An “Area Closed” sign blocks the stairway to the U.S. Capitol Visitor Center on September 13, 2021 in Washington, DC. (Photo by Anna Moneymaker/Getty Images)
For months, the approximately 40 accused Capitol rioters who are detained in jail pending the outcome of their cases have been on the receiving end of a letter-writing campaign called the “Patriot Mail Project.”
MAGA types around the country have been sending greeting cards, often featuring watercolor landscapes and Bible verses, as part of a sprawling public support network that’s coalesced around the Jan. 6 detainees, recently rebranded as “political prisoners” by allies of former President Donald Trump.
It’s one element of the ongoing effort to whitewash the events of Jan. 6 and position the accused rioters—facing charges ranging from trespassing to bringing Molotov cocktails to the Capitol—as patriotic dissidents who are being unfairly persecuted by the Biden “regime.”
Though the narrative started on the fringes, it’s taken hold in the mainstream in recent months. A recent survey by Rasmussen Reports found that 49% of “likely U.S. voters” agreed with the idea that Jan. 6 defendants were “political prisoners,” with 30% saying they “strongly agreed” with that characterization. The narrative gained legitimacy through lawmakers like Reps. Marjorie Taylor Greene and Matt Gaetz. On Thursday, Trump put out a statement saying that “our hearts and minds are with the people being persecuted so unfairly relating to the January 6th protest concerning the Rigged Presidential Election.” Trump’s statement comes as Washington, D.C. is bracing for possible violence around a planned “Justice for J6’s Political Prisoners” rally this weekend. Fearing a repeat of the events on Jan. 6, authorities have reinstalled the fence surrounding the Capitol and requested the National Guard to be on standby, should they need extra help.
It’s not clear if the mainstreaming of support for the Jan. 6 detainees will translate into boots on the ground in D.C. Groups like the Proud Boys and influential figures in the QAnon world have repeatedly urged their followers to steer clear of D.C., calling it a “false flag.” Even Trump weighed in during an interview with The Federalist, describing the planned rally in D.C. as a “set-up.”
But whether crowds materialize in the nation’s capital, the online community that’s been created around the defendants doesn’t seem to be going anywhere any time soon.
In addition to letter writing, there’s also the Telegram channel “The Prisoner’s Record,” which shares recordings of conversations with family members of detainees and their lawyers, as well as prayers from supporters, and routinely urges their nearly 15,000 subscribers to donate to any of the online fundraisers (which have raked in a over a million dollars in total, with more than $1,000 coming in just in the last few days, according to a VICE News analysis).
One Jan 6. defendant not currently in jail has been organizing renditions of the national anthem at 9 p.m. in solidarity with the detainees, who reportedly sing “The Star-Spangled Banner” every night at that time.
The Prisoners Record and Patriot Mail Project circulated a response they apparently received from one detainee (who was photographed wearing his butcher’s whites, and covered in blood on Jan. 6; he’s accused of assaulting a Capitol Police officer).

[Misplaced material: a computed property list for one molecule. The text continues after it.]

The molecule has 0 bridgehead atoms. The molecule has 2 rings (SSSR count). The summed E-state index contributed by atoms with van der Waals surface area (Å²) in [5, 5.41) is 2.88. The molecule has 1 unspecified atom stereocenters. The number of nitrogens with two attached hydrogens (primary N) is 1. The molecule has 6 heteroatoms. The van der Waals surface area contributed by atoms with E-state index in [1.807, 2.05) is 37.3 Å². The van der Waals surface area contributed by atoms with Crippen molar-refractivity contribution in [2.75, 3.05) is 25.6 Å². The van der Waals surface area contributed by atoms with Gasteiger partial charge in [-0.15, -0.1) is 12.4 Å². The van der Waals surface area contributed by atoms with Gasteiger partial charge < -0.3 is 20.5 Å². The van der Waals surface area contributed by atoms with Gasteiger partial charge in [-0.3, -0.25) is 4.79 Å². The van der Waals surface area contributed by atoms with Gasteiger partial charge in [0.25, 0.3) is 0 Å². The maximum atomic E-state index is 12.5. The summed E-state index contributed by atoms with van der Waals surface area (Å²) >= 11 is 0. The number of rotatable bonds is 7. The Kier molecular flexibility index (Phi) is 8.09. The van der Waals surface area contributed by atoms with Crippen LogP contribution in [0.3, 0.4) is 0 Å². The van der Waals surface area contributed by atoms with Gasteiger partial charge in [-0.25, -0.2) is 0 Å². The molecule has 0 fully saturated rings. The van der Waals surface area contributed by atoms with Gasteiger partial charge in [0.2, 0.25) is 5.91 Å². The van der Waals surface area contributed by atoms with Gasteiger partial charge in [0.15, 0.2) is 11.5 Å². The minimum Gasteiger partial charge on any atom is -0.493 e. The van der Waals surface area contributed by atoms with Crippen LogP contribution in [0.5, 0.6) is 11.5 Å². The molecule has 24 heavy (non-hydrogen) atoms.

“I have been receiving mail from the patriot mail project,” he wrote, according to a letter uploaded online. “It is nice to hear from strangers. We sing the anthem every night and we love our country. I just saw a news article where people were starting to call us heroes. I cannot believe the support America is showing.”
There’s also the “People’s January 6th Commission,” which has the goal of drawing its own conclusions about what transpired at the Capitol (as opposed to the House-led Jan. 6 Select Committee). It’s not immediately clear who spearheaded the “People’s” commission, but its website features a document containing handwritten signatures and names, including Randy Ireland, a Proud Boy from New York, who has vowed to attend the rally in D.C. on Sept 18. The “commission” asserts that the U.S. government and the mainstream media colluded to orchestrate the Capitol riot, with the ultimate goal of prosecuting “those who threaten their lust and greed for power.”
Some people who have promoted this weekend’s event, which is organized by former Trump campaign staffer Matt Braynard under the banner of “Look Ahead America,” have claimed there are “hundreds” of accused Capitol defendants biding their time in D.C. jail. In reality, it’s only about 40 of the 646 people charged in connection with the riot, and about 35 of the 40 detainees are being held in the D.C. Central Detention Facility.
The courts ordered them detained due to the severe nature of the allegations they’re facing, like violent acts or conspiracy at the Capitol, or because the court deemed they pose a threat to their community.
“The individuals who are currently in pretrial detention are alleged to have been especially violent at the Capitol,” said Jonathan Lewis, a research fellow with George Washington University’s Program on Extremism who has been tracking the Capitol riot cases closely. “The mix of the prosecution, and the increased public support, is likely to further galvanize those views.”
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